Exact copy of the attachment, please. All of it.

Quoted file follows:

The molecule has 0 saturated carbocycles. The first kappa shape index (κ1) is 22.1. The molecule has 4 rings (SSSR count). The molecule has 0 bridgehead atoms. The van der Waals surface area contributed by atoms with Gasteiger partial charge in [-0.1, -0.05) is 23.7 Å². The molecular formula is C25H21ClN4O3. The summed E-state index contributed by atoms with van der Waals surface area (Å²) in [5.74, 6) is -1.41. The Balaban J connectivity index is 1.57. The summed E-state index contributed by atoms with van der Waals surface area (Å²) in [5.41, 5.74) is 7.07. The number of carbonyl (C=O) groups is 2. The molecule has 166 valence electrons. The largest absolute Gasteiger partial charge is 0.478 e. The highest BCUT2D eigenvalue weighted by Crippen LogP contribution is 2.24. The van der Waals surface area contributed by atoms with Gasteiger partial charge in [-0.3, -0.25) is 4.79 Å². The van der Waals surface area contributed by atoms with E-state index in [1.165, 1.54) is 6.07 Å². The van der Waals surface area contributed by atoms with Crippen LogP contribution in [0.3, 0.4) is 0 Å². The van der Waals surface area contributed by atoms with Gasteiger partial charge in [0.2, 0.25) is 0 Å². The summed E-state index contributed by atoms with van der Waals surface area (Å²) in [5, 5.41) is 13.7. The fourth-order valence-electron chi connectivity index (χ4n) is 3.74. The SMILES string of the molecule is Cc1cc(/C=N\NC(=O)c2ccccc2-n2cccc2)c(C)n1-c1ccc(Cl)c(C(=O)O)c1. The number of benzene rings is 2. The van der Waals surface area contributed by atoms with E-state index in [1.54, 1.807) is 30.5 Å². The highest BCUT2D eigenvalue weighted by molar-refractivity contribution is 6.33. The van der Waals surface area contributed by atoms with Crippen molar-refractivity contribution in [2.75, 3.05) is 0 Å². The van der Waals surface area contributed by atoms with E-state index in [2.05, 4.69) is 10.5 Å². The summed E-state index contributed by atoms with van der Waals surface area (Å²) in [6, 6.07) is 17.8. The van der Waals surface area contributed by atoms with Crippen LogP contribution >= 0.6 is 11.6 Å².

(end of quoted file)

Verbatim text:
The molecule has 0 saturated carbocycles. The first kappa shape index (κ1) is 22.1. The molecule has 4 rings (SSSR count). The molecule has 0 bridgehead atoms. The van der Waals surface area contributed by atoms with Gasteiger partial charge in [-0.1, -0.05) is 23.7 Å². The molecular formula is C25H21ClN4O3. The summed E-state index contributed by atoms with van der Waals surface area (Å²) in [5.74, 6) is -1.41. The Balaban J connectivity index is 1.57. The summed E-state index contributed by atoms with van der Waals surface area (Å²) in [5.41, 5.74) is 7.07. The number of carbonyl (C=O) groups is 2. The molecule has 166 valence electrons. The largest absolute Gasteiger partial charge is 0.478 e. The highest BCUT2D eigenvalue weighted by Crippen LogP contribution is 2.24. The van der Waals surface area contributed by atoms with Gasteiger partial charge in [-0.3, -0.25) is 4.79 Å². The van der Waals surface area contributed by atoms with E-state index in [1.165, 1.54) is 6.07 Å². The van der Waals surface area contributed by atoms with Crippen LogP contribution in [0.3, 0.4) is 0 Å². The van der Waals surface area contributed by atoms with Gasteiger partial charge in [0.2, 0.25) is 0 Å². The summed E-state index contributed by atoms with van der Waals surface area (Å²) in [5, 5.41) is 13.7. The fourth-order valence-electron chi connectivity index (χ4n) is 3.74. The SMILES string of the molecule is Cc1cc(/C=N\NC(=O)c2ccccc2-n2cccc2)c(C)n1-c1ccc(Cl)c(C(=O)O)c1. The number of benzene rings is 2. The van der Waals surface area contributed by atoms with E-state index in [1.54, 1.807) is 30.5 Å². The highest BCUT2D eigenvalue weighted by molar-refractivity contribution is 6.33. The van der Waals surface area contributed by atoms with Crippen molar-refractivity contribution in [2.75, 3.05) is 0 Å². The van der Waals surface area contributed by atoms with E-state index in [2.05, 4.69) is 10.5 Å². The summed E-state index contributed by atoms with van der Waals surface area (Å²) in [6, 6.07) is 17.8. The van der Waals surface area contributed by atoms with Crippen LogP contribution >= 0.6 is 11.6 Å².